If you’ve heard of Angry Birds, but don’t understand the appeal, perhaps this NY Times article:
In 2009, 25 years after the invention of Tetris, a nearly bankrupt Finnish company called Rovio hit upon a similarly perfect fusion of game and device: Angry Birds. The game involves launching peevish birds at green pigs hiding inside flimsy structures. Its basic mechanism â€” using your index finger to pull back a slingshot, over and over and over and over and over and over and over â€” was the perfect use of the new technology of the touch screen: simple enough to lure a suddenly immense new market of casual gamers, satisfying enough to hook them.
Within months, Angry Birds became the most popular game on the iPhone, then spread across every other available platform. Today it has been downloaded, in its various forms, more than 700 million times. It has also inspired a disturbingly robust merchandising empire: films, T-shirts, novelty slippers, even plans for Angry Birds â€œactivity parksâ€ featuring play equipment for kids. For months, a sign outside my local auto-repair shop promised, â€œFree Angry Birds pen with service.â€ The gameâ€™s latest iteration, Angry Birds Space, appeared a couple weeks ago with a promotional push from Wal-Mart, T-Mobile, National Geographic Books, MTV and NASA. (There was an announcement on the International Space Station.) Angry Birds, it seems, is our Tetris: the string of digital prayer beads that our entire culture can twiddle in moments of rapture or anxiety â€” economic, political or existential.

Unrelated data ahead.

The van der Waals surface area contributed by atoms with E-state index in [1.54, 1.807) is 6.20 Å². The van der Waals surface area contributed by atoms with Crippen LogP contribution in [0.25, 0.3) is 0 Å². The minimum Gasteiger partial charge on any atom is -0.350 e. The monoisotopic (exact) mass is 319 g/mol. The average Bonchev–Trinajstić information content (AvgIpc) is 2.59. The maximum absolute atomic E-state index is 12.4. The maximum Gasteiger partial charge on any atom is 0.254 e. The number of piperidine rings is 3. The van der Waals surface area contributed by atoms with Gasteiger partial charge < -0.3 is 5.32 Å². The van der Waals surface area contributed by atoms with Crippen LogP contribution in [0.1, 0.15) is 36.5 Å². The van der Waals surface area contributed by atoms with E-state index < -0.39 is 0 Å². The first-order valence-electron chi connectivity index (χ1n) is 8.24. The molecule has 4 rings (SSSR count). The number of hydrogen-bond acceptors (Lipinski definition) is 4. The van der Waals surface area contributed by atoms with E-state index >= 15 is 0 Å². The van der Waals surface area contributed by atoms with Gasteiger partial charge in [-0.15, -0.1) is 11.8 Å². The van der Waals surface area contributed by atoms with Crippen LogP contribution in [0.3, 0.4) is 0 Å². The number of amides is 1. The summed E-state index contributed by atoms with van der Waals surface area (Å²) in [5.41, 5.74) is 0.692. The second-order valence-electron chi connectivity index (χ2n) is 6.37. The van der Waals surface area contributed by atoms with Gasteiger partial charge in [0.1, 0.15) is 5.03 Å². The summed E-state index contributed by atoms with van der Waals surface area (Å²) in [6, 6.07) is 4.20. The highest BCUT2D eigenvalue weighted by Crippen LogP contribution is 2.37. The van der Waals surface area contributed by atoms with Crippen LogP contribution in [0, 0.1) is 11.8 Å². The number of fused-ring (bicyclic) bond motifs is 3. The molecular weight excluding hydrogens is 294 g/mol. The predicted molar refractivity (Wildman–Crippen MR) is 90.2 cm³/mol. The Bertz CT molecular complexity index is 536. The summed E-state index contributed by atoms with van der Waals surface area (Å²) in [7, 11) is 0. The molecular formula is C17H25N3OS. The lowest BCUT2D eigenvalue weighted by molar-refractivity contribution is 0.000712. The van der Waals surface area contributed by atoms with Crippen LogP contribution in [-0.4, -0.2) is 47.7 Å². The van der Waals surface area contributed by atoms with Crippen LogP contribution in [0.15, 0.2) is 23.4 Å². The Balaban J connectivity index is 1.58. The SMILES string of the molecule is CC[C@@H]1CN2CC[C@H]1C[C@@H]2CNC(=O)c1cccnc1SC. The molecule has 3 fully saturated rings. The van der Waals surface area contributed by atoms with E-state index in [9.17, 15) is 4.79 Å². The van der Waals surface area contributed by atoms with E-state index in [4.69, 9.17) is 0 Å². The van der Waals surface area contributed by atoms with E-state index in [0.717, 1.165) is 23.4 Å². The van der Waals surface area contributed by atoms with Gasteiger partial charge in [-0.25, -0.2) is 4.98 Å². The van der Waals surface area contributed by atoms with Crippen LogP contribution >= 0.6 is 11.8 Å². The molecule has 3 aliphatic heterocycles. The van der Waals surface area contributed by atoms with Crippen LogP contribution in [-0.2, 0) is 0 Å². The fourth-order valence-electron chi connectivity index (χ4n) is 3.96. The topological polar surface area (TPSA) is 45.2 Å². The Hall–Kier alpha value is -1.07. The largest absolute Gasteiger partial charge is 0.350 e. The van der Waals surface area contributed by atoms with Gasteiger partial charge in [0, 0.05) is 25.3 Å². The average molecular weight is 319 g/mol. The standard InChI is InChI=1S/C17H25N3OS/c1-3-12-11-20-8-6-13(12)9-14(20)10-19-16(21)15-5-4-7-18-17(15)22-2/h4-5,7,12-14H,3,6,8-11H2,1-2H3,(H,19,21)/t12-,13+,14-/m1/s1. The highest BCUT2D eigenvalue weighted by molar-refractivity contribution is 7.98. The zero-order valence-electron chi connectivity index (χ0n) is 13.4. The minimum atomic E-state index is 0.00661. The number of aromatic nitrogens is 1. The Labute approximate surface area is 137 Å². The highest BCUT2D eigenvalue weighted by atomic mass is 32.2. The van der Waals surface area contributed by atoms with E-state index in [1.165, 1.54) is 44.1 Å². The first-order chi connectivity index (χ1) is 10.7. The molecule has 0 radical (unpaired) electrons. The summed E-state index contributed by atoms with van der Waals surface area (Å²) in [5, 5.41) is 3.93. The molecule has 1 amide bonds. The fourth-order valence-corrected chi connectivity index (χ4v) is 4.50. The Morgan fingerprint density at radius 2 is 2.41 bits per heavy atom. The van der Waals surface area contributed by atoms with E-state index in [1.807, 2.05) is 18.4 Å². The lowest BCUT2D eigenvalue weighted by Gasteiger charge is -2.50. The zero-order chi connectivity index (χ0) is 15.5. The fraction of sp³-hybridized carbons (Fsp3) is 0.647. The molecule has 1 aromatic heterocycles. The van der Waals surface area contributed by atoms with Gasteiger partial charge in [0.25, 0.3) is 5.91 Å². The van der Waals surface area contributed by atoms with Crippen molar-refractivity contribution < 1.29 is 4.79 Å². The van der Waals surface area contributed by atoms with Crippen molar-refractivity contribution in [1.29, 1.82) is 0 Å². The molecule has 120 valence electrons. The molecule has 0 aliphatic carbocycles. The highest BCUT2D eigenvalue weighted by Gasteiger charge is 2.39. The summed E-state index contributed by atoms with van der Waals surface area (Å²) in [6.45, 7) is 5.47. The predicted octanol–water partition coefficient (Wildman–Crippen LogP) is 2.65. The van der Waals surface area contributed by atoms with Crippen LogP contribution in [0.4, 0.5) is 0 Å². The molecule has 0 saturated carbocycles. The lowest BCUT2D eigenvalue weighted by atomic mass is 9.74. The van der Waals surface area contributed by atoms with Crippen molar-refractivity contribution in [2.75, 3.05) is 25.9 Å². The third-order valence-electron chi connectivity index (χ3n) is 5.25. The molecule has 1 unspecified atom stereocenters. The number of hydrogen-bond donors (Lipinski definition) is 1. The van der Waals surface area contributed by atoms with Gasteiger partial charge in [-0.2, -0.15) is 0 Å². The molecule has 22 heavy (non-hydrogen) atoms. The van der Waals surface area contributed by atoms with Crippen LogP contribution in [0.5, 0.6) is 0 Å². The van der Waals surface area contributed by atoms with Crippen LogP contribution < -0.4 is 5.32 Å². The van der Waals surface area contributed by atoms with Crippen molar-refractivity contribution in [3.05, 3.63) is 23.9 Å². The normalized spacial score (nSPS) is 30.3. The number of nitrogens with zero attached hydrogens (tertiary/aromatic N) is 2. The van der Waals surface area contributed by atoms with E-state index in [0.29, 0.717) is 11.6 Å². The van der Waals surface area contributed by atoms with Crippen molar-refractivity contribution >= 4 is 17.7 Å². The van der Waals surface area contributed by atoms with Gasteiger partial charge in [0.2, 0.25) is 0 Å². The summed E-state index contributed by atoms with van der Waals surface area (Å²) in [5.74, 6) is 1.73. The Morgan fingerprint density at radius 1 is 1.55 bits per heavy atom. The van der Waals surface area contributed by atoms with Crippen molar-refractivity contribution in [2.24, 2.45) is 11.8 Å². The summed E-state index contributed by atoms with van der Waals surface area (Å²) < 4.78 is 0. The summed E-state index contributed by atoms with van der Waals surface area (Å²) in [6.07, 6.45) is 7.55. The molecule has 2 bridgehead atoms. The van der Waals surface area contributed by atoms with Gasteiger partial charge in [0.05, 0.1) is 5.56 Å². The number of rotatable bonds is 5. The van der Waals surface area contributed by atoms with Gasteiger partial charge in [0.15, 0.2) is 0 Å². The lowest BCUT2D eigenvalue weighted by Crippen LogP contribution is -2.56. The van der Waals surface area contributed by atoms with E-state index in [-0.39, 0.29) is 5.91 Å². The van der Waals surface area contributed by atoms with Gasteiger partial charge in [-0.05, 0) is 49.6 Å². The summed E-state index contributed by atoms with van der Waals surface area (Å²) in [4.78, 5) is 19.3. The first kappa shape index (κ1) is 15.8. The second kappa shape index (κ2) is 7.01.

Even if you’re not interested in the story, be sure to click over to the article and play asteroids within the article itself. You can shoot almost anything on the page, including the ads, comments and navigation elements.